A search for big dividends among the master investor's favourite blue chips.
Ace City investor Neil Woodford has thrashed the FTSE 100 (UKX) over the last five, 10 and 15 years. Hence, I always keep an eye on his holdings for promising investment ideas.
Woodford is very selective in picking shares for his £20 billion funds. Fewer than one in five of the UK's top 100 companies earn a place in his market-beating portfolios.
The following five companies are his highest yielding blue chips based on forecast dividends:
The mobile giant paid an ordinary dividend of 9.52p per share last year, and shareholders got an additional special dividend of 4p per share, funded from a mammoth payout received from US business Verizon Wireless in which Vodafone has a 45% stake. Vodafone has said there will be no repeat special dividend from Verizon Wireless's latest payout. Nevertheless, with the ordinary dividend expected to be around 10.2p, the yield is still a juicy 6.4%.
The Footsie's number two drugs group is Woodford's number one holding, with a weighting of around 9% in his funds. AstraZeneca's revenues and profits are declining as a result of patents expiring on some of its major drugs. Analysts are forecasting earnings per share (EPS) to fall 18% in 2012 and 7% in 2013 before bottoming out in 2014. Nevertheless, the dividend is expected to grow in line with inflation through the period.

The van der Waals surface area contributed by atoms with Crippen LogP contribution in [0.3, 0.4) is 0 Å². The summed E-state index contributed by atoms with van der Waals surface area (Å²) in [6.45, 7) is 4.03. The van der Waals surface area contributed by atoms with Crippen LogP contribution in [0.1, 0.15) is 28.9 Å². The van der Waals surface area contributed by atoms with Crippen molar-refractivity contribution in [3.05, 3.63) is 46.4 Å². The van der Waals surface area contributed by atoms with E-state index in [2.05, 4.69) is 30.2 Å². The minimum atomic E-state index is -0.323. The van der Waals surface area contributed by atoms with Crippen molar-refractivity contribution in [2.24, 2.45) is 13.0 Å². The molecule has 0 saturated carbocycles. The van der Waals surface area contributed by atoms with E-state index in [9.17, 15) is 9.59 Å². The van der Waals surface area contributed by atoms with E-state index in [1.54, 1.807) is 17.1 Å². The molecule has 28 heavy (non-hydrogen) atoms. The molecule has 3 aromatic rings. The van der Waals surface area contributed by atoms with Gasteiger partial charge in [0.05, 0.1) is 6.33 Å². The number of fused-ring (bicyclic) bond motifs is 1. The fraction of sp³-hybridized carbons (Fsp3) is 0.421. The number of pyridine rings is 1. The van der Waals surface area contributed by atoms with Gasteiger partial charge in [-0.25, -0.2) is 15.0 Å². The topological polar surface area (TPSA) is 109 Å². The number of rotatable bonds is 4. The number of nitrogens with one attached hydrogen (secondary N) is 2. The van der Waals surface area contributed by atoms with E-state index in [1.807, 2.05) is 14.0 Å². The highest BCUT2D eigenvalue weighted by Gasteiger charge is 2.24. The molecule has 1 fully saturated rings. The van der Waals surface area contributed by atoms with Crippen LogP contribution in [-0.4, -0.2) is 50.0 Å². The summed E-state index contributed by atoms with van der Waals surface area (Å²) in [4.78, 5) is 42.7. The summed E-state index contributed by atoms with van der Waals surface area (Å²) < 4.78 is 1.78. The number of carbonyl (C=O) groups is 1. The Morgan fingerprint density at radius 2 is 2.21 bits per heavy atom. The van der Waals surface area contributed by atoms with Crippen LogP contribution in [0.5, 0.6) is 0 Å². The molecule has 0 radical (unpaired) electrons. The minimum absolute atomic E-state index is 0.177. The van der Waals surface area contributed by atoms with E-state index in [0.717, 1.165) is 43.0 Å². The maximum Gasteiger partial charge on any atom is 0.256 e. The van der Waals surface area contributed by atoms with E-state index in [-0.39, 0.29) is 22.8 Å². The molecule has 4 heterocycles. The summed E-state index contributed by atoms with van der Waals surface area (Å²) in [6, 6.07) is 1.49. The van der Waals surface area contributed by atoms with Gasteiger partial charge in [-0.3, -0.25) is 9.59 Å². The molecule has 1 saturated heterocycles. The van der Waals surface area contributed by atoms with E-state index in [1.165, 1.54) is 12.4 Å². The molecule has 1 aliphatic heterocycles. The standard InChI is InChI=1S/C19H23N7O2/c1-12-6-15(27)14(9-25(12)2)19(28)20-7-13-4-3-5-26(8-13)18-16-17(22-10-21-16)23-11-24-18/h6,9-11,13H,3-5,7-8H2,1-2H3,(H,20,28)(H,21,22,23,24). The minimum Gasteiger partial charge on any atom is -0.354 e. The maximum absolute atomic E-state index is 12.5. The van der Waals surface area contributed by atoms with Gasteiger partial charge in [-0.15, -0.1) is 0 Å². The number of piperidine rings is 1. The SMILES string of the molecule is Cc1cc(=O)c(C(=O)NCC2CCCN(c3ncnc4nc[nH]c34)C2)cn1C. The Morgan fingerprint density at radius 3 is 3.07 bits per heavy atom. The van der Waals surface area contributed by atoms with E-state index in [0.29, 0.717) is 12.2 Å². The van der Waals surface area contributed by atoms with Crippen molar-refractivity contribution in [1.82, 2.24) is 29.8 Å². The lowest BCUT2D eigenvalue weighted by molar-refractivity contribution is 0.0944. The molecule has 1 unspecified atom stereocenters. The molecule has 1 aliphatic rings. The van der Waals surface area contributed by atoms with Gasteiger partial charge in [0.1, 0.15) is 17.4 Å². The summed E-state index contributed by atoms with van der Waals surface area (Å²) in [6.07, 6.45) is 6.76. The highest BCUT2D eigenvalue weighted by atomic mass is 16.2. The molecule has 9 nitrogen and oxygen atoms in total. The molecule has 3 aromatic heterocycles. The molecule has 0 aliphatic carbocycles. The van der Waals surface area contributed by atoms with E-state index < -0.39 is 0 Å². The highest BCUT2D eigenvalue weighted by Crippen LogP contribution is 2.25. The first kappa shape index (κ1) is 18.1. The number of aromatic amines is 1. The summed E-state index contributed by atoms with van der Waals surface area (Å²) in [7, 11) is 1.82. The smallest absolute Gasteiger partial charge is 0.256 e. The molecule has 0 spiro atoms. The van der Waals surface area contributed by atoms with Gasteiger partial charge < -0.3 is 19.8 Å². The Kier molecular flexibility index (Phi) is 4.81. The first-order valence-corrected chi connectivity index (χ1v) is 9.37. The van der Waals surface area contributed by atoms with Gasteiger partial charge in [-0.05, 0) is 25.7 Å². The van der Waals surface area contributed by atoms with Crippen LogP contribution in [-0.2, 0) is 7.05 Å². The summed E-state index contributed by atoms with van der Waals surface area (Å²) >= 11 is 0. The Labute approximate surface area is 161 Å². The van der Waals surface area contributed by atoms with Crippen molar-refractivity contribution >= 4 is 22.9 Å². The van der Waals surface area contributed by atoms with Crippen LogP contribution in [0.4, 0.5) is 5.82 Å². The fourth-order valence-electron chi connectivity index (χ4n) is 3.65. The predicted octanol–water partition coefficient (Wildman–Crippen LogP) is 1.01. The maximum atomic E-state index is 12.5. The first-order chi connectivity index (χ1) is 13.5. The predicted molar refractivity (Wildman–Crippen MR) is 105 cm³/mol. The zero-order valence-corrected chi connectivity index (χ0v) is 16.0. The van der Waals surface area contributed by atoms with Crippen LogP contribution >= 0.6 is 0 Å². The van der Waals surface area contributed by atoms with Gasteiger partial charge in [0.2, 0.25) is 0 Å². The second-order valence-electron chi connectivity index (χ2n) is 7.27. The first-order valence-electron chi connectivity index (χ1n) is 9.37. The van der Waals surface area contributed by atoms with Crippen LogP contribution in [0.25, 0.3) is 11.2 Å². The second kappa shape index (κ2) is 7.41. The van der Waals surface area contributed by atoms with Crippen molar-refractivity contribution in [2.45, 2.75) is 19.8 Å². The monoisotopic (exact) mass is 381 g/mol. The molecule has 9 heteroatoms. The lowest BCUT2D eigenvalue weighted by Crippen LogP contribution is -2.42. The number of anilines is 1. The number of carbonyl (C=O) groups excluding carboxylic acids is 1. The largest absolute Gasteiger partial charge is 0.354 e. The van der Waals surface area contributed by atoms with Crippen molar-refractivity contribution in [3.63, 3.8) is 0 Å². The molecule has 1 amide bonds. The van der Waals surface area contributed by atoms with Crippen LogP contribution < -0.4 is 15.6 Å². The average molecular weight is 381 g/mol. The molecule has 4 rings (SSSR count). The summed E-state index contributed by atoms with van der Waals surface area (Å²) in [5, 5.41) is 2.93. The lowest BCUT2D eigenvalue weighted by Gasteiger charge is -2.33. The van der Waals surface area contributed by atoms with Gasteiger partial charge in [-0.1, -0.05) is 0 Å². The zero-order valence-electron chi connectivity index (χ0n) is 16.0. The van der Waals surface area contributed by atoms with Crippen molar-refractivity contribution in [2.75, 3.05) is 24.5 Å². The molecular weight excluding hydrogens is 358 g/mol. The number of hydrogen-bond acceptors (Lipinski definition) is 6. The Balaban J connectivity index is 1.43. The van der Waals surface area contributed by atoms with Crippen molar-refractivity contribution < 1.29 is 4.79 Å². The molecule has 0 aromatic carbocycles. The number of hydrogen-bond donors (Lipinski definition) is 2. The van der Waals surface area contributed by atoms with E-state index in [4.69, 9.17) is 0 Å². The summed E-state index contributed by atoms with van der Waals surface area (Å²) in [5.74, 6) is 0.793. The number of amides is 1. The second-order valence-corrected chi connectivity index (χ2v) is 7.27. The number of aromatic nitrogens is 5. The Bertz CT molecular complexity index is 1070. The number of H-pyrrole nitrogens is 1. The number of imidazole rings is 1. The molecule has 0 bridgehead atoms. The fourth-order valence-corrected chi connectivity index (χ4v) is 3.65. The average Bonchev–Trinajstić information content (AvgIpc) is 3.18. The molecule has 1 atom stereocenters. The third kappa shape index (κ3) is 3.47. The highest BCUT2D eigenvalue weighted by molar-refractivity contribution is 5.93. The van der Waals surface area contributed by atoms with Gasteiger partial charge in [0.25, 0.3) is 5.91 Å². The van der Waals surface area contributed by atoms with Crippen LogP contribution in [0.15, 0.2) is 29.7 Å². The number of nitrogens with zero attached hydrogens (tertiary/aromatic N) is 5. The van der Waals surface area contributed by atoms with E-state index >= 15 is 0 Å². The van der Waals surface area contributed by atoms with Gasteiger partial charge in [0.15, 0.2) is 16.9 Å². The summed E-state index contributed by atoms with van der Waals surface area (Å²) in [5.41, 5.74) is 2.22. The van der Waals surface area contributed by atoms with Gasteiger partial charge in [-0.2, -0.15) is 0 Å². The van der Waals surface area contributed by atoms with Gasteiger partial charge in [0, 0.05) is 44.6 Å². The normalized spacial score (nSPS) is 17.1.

Woodford hasn't shown much faith in utilities of late, arguing that regulators are making returns unattractive for shareholders. However, SSE (formerly Scottish and Southern Energy) is one exception. SSE's directors are confident of extending the company's long record of annual above-inflation dividend growth. For the year ending March 2013 they are targeting an increase of at least 2% more than RPI inflation, to around 84p, with annual above-inflation increases thereafter.
The defence contractor has suffered from defence spending cutbacks in its major US and UK markets but is a top 10 holding in Woodford's funds. The shares got a bit of a boost from news of the US 'fiscal-cliff' deal at the start of the year, but analysts haven't been persuaded to change their forecasts: modest EPS growth in 2013 and a dividend increase in line with inflation.
The UK's number one drugs group is Woodford's second-largest holding -- weighted at around 8% -- just behind fellow pharma, AstraZeneca. Glaxo's expiring patent issues aren't as severe as AstraZeneca's. Analysts are forecasting that a modest fall in Glaxo's EPS in 2012 will be followed by high single-digit earnings growth and mid-single-digit dividend growth in 2013 and 2014.
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> G A Chester does not own shares in any of the companies mentioned in this article. The Motley Fool has recommended shares in Vodafone.